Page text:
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New strategies for people with disabilities and carers are being introduced that will support women carers and women with disability as both potential employees and as recipients of payments and users of services. These strategies include the National Disability Strategy and the National Carer Strategy. The draft National Disability Strategy covers six broad policy areas including learning and skills and economic security. The learning and skills outcome area states an intention to increase access for people with disability to inclusive high quality education that is responsive to their needs. The Strategy also recognises that employment opportunities for people with disability as a key to
improving economic security and personal wellbeing.

Unpaid work

Recognition Framework. The Carer Recognition Bill 2010 will recognise in law the role and contribution of Australia’s carers. The National Carer Strategy will shape the agenda for reform and guide policy development and delivery of services.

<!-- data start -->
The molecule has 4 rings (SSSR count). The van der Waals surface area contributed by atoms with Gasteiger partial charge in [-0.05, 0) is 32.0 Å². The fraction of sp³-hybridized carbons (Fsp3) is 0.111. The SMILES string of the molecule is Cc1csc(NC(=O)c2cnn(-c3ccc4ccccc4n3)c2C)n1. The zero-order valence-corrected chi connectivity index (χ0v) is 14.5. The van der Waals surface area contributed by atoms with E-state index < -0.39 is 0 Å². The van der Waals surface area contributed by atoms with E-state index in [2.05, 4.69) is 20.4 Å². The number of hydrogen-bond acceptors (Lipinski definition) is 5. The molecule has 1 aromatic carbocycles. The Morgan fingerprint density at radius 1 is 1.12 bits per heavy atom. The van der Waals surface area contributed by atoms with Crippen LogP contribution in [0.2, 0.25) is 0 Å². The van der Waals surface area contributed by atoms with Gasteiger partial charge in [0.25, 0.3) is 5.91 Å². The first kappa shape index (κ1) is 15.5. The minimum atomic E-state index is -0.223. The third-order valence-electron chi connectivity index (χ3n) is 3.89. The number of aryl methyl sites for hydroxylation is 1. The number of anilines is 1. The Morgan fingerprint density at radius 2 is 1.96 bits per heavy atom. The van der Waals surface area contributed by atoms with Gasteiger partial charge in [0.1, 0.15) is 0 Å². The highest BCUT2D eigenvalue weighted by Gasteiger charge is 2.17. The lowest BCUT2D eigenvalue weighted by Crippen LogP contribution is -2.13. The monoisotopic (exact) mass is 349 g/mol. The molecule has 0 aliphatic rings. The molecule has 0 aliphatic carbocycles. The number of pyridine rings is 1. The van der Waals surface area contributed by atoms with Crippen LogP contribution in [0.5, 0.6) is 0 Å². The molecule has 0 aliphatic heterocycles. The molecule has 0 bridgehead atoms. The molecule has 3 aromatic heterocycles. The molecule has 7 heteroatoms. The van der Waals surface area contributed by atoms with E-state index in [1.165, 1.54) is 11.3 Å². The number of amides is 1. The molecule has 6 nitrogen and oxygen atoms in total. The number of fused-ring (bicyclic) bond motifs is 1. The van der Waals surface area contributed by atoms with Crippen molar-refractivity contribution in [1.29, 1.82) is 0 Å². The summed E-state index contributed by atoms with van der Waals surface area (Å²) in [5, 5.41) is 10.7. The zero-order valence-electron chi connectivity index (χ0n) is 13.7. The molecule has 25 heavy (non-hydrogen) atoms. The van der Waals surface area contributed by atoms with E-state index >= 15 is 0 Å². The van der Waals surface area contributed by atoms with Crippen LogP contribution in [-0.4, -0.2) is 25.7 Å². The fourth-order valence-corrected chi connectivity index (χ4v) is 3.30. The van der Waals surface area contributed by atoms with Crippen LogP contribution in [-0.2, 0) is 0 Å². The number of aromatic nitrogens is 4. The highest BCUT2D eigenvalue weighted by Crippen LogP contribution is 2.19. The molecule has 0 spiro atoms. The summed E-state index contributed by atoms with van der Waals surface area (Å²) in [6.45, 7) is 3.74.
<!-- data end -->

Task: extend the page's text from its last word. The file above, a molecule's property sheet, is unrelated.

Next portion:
Boosting the quality of child care and early childhood education—the Australian Government is investing more than $17.1 billion over the next four years in early childhood education and child care. This includes $14.4 billion to assist around 800,000 Australian families each year with the cost of child care, through Child Care Benefit and the Child Care Rebate. High quality, affordable child care is critical to enabling parents with primary care of children to participate in paid work.

Safety and security

The National Plan to Reduce Violence against Women and Their Children will be a 12 year, joint plan of action for the Australian, state and territory governments to coordinate effort to achieve significant and sustained reduction in violence against women, and will be finalised this year.